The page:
School & District Management

‘Mischievous Responders’ May Skew Survey-Based Studies of Teens

By Holly Kurtz — May 15, 2014 4 min read
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Anyone who has ever tried to survey high school students about anything has probably come across some responses like this:

Q: Three or four years ago, when you attended elementary school, did you get free or reduced-price meals at school?

A: I brought my lunch each day. School lunch was unrecognizable.

Or this:

Q: Last school year, did you ever have an unexcused absence or ditched class?

A: No, but why would I tell?

These nuggets of silly sarcasm have their upside, especially if they offer a much-needed moment of amusement during the otherwise tedious task of inputting hundreds of paper-and-pencil survey responses into a spreadsheet. But they can also have a dark side. According to an article published Thursday in the peer-reviewed journal Educational Researcher, so-called “mischievous responders” can pose a serious threat to the validity of survey-based research studies.

“Mischievous responders” are particularly problematic when researchers are trying to draw conclusions about categories of students who comprise a relatively small percentage of the overall population, suggests article author Joseph P. Robinson-Cimpian, an assistant professor of quantitative and evaluative research methodologies at the University of Illinois at Urbana-Champaign. That’s because, when the target group is small, it only takes a small handful of misleading results to dramatically skew the findings.

Robinson-Cimpian’s examples of skewed results often have ugly undertones. In short, the so-called “mischievous responders” appear to find it amusing to misidentify themselves as members of certain groups and then to lie about engaging in a host of undesirable, illegal or troubling behaviors.

For example, Robinson-Cimpian describes the case of a study that aimed to use a survey to compare adoptees with non-adoptees. When researchers followed up with in-person and/or parent interviews, they found that, of the 458 teens who had identified themselves as adoptees, 88 (or 19 percent) had lied. Because they had also exaggerated their low self-esteem, drinking habits, truancy, and physical problems, the researchers initially overestimated the risks that adopted children faced. Upon discovering their errors, they removed the “mischievous responders” from the data set and issued a retraction of their findings.

In another example provided by Robinson-Cimpian, researchers who followed up with in-person interviews found that all but two of the 253 teens who identified themselves as using artificial limbs had actually lied: Their limbs were intact.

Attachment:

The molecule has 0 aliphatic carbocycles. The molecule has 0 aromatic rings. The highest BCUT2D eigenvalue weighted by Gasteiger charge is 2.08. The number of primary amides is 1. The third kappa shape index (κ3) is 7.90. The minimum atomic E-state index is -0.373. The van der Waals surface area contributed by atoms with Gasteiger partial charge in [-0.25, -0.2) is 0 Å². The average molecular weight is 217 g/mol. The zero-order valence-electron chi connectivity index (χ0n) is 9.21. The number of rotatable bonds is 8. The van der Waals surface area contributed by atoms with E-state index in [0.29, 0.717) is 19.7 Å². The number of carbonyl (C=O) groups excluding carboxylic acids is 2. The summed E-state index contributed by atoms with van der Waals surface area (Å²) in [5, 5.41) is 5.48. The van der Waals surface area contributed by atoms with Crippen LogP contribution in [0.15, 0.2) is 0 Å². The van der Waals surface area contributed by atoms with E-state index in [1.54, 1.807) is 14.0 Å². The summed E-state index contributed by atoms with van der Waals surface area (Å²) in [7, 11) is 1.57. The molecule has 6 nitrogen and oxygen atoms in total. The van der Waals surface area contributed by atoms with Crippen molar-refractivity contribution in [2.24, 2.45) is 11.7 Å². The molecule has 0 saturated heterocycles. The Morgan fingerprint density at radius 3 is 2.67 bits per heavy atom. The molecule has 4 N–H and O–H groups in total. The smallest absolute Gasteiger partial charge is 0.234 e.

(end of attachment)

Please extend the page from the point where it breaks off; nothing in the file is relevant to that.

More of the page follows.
Unfortunately, it is not always possible or even ethical to follow up on survey results with in-person or parent interviews. For instance, Robinson-Cimpian notes that researchers could put closeted LGBTQ students at risk by asking their parents to confirm their children’s reported sexual orientations. Yet “mischievous responders” seem to enjoy misidentifying themselves as LGBTQ students.

Robinson-Cimpian proposes using statistical methods to identify teenagers who provide extremely unusual patterns of survey responses.

“If we find that youths reporting to be gay are more likely than those reporting to be straight to say that they are blind and deaf and extremely tall and parenting multiple children all at the same time, then we might question whether the data are valid,” he said in a news release issued by the American Educational Research Association, which publishes Educational Researcher. “Just like these jokester youths think it’s funny to say that they are gay and blind, they also think it’s funny to say that they are suicidal, engage in sexually risky behavior, and take drugs. And this can dramatically affect our estimates of risk.”

Once researchers have identified likely “mischievous responders,” they can check and see how, if at all, their results change if they exclude them from their analyses or account for the possibility that they may be lying.

Based on a previous study by another researcher, Robinson-Cimpian estimates about 12 percent of teen survey respondents may be lying. However, teenagers lie on surveys for a variety of reasons so the percentage of “mischievous responders” may be smaller.

To me, a troubling implication of this article is that some teenagers seem to find it entertaining to lie about being members of certain groups and to then pretend that they have engaged in illegal or self-destructive behavior. But Robinson-Cimpian noted that it is unclear whether “mischievous responders” are purposely linking risky behavior with membership in these groups.

“I agree with you that it’s troubling that mischievous responders seem to be concentrated among historically disadvantaged groups,” he said. “The only problem is that we’re not entirely sure if kids are linking all of these things together when they respond to individual items on a survey. So, kids may not be thinking, ‘Ah ha, I’m going to make gay kids looks suicidal.’ But rather, they may be thinking that it’s funny to say they are gay, and then separately thinking that it’s funny to say they are suicidal. The end result is troubling because we, as researchers, link these two responses together when we run our statistical analyses; but I’m just saying that we don’t know if kids are doing this linking.”

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A version of this news article first appeared in the Inside School Research blog.